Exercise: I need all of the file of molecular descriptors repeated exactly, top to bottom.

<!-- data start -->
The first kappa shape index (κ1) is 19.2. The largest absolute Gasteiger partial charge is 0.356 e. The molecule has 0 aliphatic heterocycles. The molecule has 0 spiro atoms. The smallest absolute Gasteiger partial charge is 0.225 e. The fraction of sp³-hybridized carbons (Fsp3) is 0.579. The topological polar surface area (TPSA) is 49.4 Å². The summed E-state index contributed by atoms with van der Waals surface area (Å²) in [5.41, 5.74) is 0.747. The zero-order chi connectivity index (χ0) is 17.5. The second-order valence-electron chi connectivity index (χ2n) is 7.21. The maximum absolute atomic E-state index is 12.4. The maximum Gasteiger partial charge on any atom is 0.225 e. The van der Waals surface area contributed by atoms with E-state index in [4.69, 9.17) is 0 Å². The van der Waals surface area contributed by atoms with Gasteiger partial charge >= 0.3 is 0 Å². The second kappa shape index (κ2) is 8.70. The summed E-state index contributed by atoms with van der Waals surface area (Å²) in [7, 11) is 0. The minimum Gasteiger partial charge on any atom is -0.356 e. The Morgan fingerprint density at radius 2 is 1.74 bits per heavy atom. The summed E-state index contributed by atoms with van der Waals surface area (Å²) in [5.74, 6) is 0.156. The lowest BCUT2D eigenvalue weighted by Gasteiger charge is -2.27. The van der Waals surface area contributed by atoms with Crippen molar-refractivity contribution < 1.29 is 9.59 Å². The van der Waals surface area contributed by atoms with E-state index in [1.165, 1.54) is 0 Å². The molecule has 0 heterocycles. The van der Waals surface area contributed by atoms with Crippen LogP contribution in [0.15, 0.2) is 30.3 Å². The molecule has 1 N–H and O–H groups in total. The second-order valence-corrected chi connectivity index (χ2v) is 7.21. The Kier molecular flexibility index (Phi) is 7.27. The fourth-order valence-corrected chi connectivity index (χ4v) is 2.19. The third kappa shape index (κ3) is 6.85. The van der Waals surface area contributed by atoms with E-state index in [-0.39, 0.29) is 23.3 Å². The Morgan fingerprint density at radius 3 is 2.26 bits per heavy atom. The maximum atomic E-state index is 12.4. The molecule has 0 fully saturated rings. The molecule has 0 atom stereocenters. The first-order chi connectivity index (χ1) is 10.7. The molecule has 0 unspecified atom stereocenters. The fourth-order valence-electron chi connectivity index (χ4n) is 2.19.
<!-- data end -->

The first kappa shape index (κ1) is 19.2. The largest absolute Gasteiger partial charge is 0.356 e. The molecule has 0 aliphatic heterocycles. The molecule has 0 spiro atoms. The smallest absolute Gasteiger partial charge is 0.225 e. The fraction of sp³-hybridized carbons (Fsp3) is 0.579. The topological polar surface area (TPSA) is 49.4 Å². The summed E-state index contributed by atoms with van der Waals surface area (Å²) in [5.41, 5.74) is 0.747. The zero-order chi connectivity index (χ0) is 17.5. The second-order valence-electron chi connectivity index (χ2n) is 7.21. The maximum absolute atomic E-state index is 12.4. The maximum Gasteiger partial charge on any atom is 0.225 e. The van der Waals surface area contributed by atoms with E-state index in [4.69, 9.17) is 0 Å². The van der Waals surface area contributed by atoms with Gasteiger partial charge >= 0.3 is 0 Å². The second kappa shape index (κ2) is 8.70. The summed E-state index contributed by atoms with van der Waals surface area (Å²) in [7, 11) is 0. The minimum Gasteiger partial charge on any atom is -0.356 e. The Morgan fingerprint density at radius 2 is 1.74 bits per heavy atom. The summed E-state index contributed by atoms with van der Waals surface area (Å²) in [5.74, 6) is 0.156. The lowest BCUT2D eigenvalue weighted by Gasteiger charge is -2.27. The van der Waals surface area contributed by atoms with Crippen molar-refractivity contribution < 1.29 is 9.59 Å². The van der Waals surface area contributed by atoms with E-state index in [1.165, 1.54) is 0 Å². The molecule has 0 heterocycles. The van der Waals surface area contributed by atoms with Crippen LogP contribution in [0.15, 0.2) is 30.3 Å². The molecule has 1 N–H and O–H groups in total. The second-order valence-corrected chi connectivity index (χ2v) is 7.21. The Kier molecular flexibility index (Phi) is 7.27. The fourth-order valence-corrected chi connectivity index (χ4v) is 2.19. The third kappa shape index (κ3) is 6.85. The van der Waals surface area contributed by atoms with E-state index in [-0.39, 0.29) is 23.3 Å². The Morgan fingerprint density at radius 3 is 2.26 bits per heavy atom. The maximum atomic E-state index is 12.4. The molecule has 0 fully saturated rings. The molecule has 0 atom stereocenters. The first-order chi connectivity index (χ1) is 10.7. The molecule has 0 unspecified atom stereocenters. The fourth-order valence-electron chi connectivity index (χ4n) is 2.19.